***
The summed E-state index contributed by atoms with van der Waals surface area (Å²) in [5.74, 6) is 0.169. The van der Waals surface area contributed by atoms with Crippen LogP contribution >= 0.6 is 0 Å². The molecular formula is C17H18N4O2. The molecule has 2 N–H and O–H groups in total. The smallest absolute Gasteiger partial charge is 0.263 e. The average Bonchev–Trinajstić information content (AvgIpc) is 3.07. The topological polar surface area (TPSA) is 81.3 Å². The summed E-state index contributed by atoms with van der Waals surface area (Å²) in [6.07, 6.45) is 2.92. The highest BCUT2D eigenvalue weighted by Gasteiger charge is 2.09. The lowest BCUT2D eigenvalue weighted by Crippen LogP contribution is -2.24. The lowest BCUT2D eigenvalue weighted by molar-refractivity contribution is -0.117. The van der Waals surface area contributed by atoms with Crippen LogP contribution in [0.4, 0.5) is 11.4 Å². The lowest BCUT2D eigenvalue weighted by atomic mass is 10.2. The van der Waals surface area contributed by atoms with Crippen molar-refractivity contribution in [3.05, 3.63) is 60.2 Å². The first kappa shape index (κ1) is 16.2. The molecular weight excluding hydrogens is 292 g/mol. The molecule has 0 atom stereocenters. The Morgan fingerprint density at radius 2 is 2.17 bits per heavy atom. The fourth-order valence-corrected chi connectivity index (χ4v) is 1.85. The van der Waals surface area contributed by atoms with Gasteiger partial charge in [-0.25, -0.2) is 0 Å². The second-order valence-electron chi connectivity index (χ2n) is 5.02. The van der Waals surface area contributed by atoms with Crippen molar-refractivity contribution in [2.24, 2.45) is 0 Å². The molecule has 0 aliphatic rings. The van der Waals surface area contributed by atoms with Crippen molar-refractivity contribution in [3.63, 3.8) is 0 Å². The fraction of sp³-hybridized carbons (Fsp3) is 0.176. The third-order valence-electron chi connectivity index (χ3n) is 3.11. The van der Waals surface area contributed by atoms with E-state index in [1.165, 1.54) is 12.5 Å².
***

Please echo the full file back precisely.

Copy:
The summed E-state index contributed by atoms with van der Waals surface area (Å²) in [5.74, 6) is 0.169. The van der Waals surface area contributed by atoms with Crippen LogP contribution >= 0.6 is 0 Å². The molecular formula is C17H18N4O2. The molecule has 2 N–H and O–H groups in total. The smallest absolute Gasteiger partial charge is 0.263 e. The average Bonchev–Trinajstić information content (AvgIpc) is 3.07. The topological polar surface area (TPSA) is 81.3 Å². The summed E-state index contributed by atoms with van der Waals surface area (Å²) in [6.07, 6.45) is 2.92. The highest BCUT2D eigenvalue weighted by Gasteiger charge is 2.09. The lowest BCUT2D eigenvalue weighted by Crippen LogP contribution is -2.24. The lowest BCUT2D eigenvalue weighted by molar-refractivity contribution is -0.117. The van der Waals surface area contributed by atoms with Crippen LogP contribution in [0.4, 0.5) is 11.4 Å². The lowest BCUT2D eigenvalue weighted by atomic mass is 10.2. The van der Waals surface area contributed by atoms with Crippen molar-refractivity contribution in [3.05, 3.63) is 60.2 Å². The first kappa shape index (κ1) is 16.2. The molecular weight excluding hydrogens is 292 g/mol. The molecule has 0 atom stereocenters. The Morgan fingerprint density at radius 2 is 2.17 bits per heavy atom. The fourth-order valence-corrected chi connectivity index (χ4v) is 1.85. The van der Waals surface area contributed by atoms with Gasteiger partial charge in [-0.25, -0.2) is 0 Å². The second-order valence-electron chi connectivity index (χ2n) is 5.02. The van der Waals surface area contributed by atoms with Crippen molar-refractivity contribution in [2.24, 2.45) is 0 Å². The molecule has 0 aliphatic rings. The van der Waals surface area contributed by atoms with Crippen molar-refractivity contribution in [3.63, 3.8) is 0 Å². The fraction of sp³-hybridized carbons (Fsp3) is 0.176. The third-order valence-electron chi connectivity index (χ3n) is 3.11. The van der Waals surface area contributed by atoms with E-state index in [1.165, 1.54) is 12.5 Å².